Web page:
Thailand Hornbill Project, led by Dr. Pilai Poonswad, has conducted ecological studies on sympatric hornbills in Khao Yai since 1980. Khao Yai is also famous for long-term ecological study on White-handed Gibbons, other important seed dispersers in Southeast Asia. Recently the gibbon team established the Mo Singto Forest Dynamics Plot (30ha) for the purpose of studying the woody plant community in detail and investigating the roles of gibbons and other frugivores on forest dynamics.
My second study sites, Budo-Sungai Padi National Park and Hala-Bala Wildlife Sanctuary, are located at the southern tips of Thailand, close to Malaysian border. Both study sites are included in Thailand’s more recent conservation areas and consist mainly of lowland dipterocarp forest, making them just about the only places in Thailand where many lowland Sundaic species can be found.
A hornbill caught on a camera-trap. Photo by: Shumpei Kitamura.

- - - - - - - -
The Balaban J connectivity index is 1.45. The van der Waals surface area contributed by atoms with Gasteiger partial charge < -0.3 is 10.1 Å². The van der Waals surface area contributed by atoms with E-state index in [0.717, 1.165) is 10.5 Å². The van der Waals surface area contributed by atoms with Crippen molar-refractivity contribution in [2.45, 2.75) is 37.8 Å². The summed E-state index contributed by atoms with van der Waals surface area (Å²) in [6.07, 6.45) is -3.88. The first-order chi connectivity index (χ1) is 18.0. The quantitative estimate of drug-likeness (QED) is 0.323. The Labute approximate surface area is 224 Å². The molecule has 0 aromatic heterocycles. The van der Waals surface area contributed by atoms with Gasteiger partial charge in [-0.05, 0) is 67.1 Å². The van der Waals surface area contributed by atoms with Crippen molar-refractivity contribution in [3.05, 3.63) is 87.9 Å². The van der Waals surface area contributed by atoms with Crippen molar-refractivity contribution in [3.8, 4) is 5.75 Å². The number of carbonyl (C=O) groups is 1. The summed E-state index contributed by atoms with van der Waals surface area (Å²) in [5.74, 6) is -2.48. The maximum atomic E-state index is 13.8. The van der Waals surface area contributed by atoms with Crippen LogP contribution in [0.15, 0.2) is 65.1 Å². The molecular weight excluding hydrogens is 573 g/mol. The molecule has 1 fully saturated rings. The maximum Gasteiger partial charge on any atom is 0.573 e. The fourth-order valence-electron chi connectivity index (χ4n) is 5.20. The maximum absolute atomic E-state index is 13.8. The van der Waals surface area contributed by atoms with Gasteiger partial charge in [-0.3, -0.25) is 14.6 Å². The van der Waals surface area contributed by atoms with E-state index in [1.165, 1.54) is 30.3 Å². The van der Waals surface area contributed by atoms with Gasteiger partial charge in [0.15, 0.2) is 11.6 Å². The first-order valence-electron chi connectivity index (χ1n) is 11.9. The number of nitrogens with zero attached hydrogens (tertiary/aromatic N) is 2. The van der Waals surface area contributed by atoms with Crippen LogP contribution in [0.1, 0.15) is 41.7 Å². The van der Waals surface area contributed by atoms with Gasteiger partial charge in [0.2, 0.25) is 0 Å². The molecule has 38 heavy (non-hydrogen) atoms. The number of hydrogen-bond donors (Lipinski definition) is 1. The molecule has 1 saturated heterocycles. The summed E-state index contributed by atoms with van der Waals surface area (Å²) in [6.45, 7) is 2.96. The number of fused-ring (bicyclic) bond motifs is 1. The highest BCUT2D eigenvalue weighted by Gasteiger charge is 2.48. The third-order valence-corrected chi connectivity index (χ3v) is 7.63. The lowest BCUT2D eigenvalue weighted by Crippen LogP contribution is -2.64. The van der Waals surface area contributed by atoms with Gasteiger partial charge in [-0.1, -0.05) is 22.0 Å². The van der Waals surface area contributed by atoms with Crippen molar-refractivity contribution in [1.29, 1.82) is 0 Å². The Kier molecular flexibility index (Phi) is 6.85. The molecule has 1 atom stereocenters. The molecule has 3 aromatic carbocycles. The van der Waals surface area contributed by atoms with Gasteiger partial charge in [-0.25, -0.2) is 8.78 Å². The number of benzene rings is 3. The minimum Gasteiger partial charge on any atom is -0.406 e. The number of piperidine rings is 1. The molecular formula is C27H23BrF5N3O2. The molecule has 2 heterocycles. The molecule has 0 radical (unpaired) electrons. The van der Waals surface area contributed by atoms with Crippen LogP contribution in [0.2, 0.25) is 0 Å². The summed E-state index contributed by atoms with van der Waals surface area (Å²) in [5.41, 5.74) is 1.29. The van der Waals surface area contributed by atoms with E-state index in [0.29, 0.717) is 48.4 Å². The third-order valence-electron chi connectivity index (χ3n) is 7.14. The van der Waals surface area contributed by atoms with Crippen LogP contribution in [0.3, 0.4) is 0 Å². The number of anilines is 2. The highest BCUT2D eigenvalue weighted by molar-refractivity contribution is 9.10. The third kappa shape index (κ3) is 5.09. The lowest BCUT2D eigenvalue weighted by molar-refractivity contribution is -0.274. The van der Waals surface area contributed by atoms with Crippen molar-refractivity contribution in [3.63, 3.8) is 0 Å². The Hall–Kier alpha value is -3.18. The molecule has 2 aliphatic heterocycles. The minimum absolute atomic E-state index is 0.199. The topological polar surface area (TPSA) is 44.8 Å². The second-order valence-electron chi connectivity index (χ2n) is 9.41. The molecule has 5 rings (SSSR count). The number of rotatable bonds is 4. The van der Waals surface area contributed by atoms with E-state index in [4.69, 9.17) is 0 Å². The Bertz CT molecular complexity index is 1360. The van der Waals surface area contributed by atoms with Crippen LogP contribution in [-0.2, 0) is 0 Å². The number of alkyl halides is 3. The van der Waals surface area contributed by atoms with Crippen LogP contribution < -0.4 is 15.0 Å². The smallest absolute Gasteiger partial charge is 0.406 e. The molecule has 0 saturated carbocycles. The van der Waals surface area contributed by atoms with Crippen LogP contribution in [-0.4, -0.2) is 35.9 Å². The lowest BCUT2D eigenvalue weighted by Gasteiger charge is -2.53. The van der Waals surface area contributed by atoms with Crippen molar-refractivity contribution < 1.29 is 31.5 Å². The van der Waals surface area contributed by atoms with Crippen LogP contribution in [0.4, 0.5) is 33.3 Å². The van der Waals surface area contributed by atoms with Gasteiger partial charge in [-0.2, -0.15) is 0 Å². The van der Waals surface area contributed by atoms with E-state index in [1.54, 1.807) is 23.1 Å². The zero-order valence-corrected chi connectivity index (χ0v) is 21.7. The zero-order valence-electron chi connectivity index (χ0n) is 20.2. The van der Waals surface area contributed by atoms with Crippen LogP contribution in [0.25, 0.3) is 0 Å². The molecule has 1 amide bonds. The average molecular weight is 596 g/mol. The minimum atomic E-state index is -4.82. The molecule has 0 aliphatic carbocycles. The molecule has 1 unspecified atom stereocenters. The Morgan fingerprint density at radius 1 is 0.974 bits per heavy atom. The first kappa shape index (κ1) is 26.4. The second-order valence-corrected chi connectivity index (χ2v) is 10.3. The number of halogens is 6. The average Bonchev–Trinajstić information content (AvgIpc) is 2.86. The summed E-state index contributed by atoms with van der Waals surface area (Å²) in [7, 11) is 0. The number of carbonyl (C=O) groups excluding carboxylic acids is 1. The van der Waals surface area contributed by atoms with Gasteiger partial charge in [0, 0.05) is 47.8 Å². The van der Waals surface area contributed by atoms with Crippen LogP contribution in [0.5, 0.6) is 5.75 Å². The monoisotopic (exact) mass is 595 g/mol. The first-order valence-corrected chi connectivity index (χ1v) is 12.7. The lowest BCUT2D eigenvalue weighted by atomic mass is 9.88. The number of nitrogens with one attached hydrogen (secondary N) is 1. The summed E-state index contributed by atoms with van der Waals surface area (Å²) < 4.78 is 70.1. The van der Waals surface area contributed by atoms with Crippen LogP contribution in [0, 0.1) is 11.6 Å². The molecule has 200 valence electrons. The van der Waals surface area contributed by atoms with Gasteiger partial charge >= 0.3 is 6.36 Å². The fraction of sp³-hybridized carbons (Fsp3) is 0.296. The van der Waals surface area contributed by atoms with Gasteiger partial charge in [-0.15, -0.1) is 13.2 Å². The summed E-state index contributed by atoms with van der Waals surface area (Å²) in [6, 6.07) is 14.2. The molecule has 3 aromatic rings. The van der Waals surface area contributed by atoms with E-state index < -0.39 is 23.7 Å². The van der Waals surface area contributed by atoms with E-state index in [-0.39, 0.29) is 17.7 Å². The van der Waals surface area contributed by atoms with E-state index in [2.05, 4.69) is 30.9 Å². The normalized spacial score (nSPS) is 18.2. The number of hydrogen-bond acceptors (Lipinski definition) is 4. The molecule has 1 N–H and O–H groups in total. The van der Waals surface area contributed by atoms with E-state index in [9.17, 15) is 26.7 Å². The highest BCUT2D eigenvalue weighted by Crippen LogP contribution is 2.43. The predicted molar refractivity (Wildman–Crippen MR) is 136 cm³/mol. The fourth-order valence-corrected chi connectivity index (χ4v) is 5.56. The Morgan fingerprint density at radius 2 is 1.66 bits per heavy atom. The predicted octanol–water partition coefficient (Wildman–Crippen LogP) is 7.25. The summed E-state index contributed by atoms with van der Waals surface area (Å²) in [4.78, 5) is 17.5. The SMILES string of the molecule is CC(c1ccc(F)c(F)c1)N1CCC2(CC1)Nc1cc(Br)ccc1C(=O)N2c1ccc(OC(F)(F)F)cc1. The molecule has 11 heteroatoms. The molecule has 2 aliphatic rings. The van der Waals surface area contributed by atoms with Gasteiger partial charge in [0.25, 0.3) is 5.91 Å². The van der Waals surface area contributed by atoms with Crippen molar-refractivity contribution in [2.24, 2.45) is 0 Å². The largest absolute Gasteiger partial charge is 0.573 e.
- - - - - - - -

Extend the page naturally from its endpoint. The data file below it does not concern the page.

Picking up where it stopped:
Both protected areas are isolated from other forests by agricultural lands such as rubber plantation, fruit orchard and paddy field, but still support diverse species of hornbills: six species in Budo (Bushy-crested, Great, Helmeted, Rhinoceros, White-crowned and Wreathed Hornbills) and ten in Bala (Black, Bushy-crested, Great, Helmeted, Wrinkled, Oriental Pied, Plain-pouched, Rhinoceros, White-crowned and Wreathed Hornbills). A recent camera-trapping study reveals that the area still supports several large carnivores such as Asian Golden Cat, Clouded Leopard, Leopard and Tiger in Bala (Fig. 4).
Mongabay: Why is seed dispersal such an important component of tropical forest ecology?
Shumpei Kitamura: Seed dispersal consists of the removal and deposition of seeds away from parent plants. Because seeds are not mobile, their movements must be facilitated by dispersal agents such as gravity, wind, water or animals. Numerous plants in the tropics have seed-dispersal mechanisms that are associated with animals (Fig. 5). Therefore, fruit-frugivore interactions, in particular seed-dispersal processes, are considered to greatly affect plant demography in the tropics. Even in central Southeast Asia where the wind- and gravity-dispersed family Dipterocarpaceae dominates the plant community, animal-dispersed plant species diversity is still high and most forest birds and mammals eat at least some fruits. Consequently, the relationships between fruits and frugivores are extremely diverse, and both animal-dispersed plants and frugivorous animals are dominant within their respective groups in tropical forests.